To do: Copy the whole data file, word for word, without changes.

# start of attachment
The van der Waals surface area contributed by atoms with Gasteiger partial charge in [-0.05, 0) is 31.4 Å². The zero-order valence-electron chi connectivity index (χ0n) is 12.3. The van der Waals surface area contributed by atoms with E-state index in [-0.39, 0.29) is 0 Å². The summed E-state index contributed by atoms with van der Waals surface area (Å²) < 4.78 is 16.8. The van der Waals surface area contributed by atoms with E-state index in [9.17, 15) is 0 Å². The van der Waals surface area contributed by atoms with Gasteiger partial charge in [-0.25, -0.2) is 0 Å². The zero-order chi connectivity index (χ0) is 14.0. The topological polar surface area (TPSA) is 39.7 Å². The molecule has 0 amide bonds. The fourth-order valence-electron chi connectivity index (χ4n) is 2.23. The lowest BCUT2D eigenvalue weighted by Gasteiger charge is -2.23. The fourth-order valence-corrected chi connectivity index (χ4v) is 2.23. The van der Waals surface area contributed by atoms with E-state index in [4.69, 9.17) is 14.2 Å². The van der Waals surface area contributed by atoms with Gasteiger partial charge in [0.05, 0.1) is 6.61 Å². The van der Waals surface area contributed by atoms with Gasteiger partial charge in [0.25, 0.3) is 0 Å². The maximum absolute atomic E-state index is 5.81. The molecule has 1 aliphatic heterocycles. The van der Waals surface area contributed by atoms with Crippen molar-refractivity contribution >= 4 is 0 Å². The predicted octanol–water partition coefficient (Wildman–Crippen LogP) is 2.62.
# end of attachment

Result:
The van der Waals surface area contributed by atoms with Gasteiger partial charge in [-0.05, 0) is 31.4 Å². The zero-order valence-electron chi connectivity index (χ0n) is 12.3. The van der Waals surface area contributed by atoms with E-state index in [-0.39, 0.29) is 0 Å². The summed E-state index contributed by atoms with van der Waals surface area (Å²) < 4.78 is 16.8. The van der Waals surface area contributed by atoms with E-state index in [9.17, 15) is 0 Å². The van der Waals surface area contributed by atoms with Gasteiger partial charge in [-0.25, -0.2) is 0 Å². The zero-order chi connectivity index (χ0) is 14.0. The topological polar surface area (TPSA) is 39.7 Å². The molecule has 0 amide bonds. The fourth-order valence-electron chi connectivity index (χ4n) is 2.23. The lowest BCUT2D eigenvalue weighted by Gasteiger charge is -2.23. The fourth-order valence-corrected chi connectivity index (χ4v) is 2.23. The van der Waals surface area contributed by atoms with E-state index in [4.69, 9.17) is 14.2 Å². The van der Waals surface area contributed by atoms with Gasteiger partial charge in [0.05, 0.1) is 6.61 Å². The van der Waals surface area contributed by atoms with Gasteiger partial charge in [0.25, 0.3) is 0 Å². The maximum absolute atomic E-state index is 5.81. The molecule has 1 aliphatic heterocycles. The van der Waals surface area contributed by atoms with Crippen molar-refractivity contribution >= 4 is 0 Å². The predicted octanol–water partition coefficient (Wildman–Crippen LogP) is 2.62.